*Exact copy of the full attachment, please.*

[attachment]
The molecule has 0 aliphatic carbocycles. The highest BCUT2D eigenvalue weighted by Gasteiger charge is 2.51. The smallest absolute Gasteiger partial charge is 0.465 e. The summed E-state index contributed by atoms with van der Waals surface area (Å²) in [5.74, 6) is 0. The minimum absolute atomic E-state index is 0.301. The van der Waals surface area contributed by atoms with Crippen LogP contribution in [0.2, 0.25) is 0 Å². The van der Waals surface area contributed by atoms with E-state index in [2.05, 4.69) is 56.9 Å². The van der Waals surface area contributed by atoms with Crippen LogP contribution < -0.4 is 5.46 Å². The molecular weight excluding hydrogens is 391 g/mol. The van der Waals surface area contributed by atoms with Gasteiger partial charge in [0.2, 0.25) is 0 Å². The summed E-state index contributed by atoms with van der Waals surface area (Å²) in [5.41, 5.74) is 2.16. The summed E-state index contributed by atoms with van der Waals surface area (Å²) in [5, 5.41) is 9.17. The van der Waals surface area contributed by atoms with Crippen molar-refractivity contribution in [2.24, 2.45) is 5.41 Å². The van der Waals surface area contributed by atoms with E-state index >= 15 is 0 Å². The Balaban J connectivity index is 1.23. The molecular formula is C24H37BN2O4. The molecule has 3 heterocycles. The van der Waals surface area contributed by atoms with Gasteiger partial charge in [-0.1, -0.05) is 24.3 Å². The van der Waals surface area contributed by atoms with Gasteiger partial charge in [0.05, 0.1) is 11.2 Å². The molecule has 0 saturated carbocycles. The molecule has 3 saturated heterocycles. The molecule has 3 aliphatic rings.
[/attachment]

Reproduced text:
The molecule has 0 aliphatic carbocycles. The highest BCUT2D eigenvalue weighted by Gasteiger charge is 2.51. The smallest absolute Gasteiger partial charge is 0.465 e. The summed E-state index contributed by atoms with van der Waals surface area (Å²) in [5.74, 6) is 0. The minimum absolute atomic E-state index is 0.301. The van der Waals surface area contributed by atoms with Crippen LogP contribution in [0.2, 0.25) is 0 Å². The van der Waals surface area contributed by atoms with E-state index in [2.05, 4.69) is 56.9 Å². The van der Waals surface area contributed by atoms with Crippen LogP contribution < -0.4 is 5.46 Å². The molecular weight excluding hydrogens is 391 g/mol. The van der Waals surface area contributed by atoms with Gasteiger partial charge in [0.2, 0.25) is 0 Å². The summed E-state index contributed by atoms with van der Waals surface area (Å²) in [5.41, 5.74) is 2.16. The summed E-state index contributed by atoms with van der Waals surface area (Å²) in [5, 5.41) is 9.17. The van der Waals surface area contributed by atoms with Crippen molar-refractivity contribution in [2.24, 2.45) is 5.41 Å². The van der Waals surface area contributed by atoms with E-state index >= 15 is 0 Å². The Balaban J connectivity index is 1.23. The molecular formula is C24H37BN2O4. The molecule has 3 heterocycles. The van der Waals surface area contributed by atoms with Gasteiger partial charge in [-0.1, -0.05) is 24.3 Å². The van der Waals surface area contributed by atoms with Gasteiger partial charge in [0.05, 0.1) is 11.2 Å². The molecule has 0 saturated carbocycles. The molecule has 3 saturated heterocycles. The molecule has 3 aliphatic rings.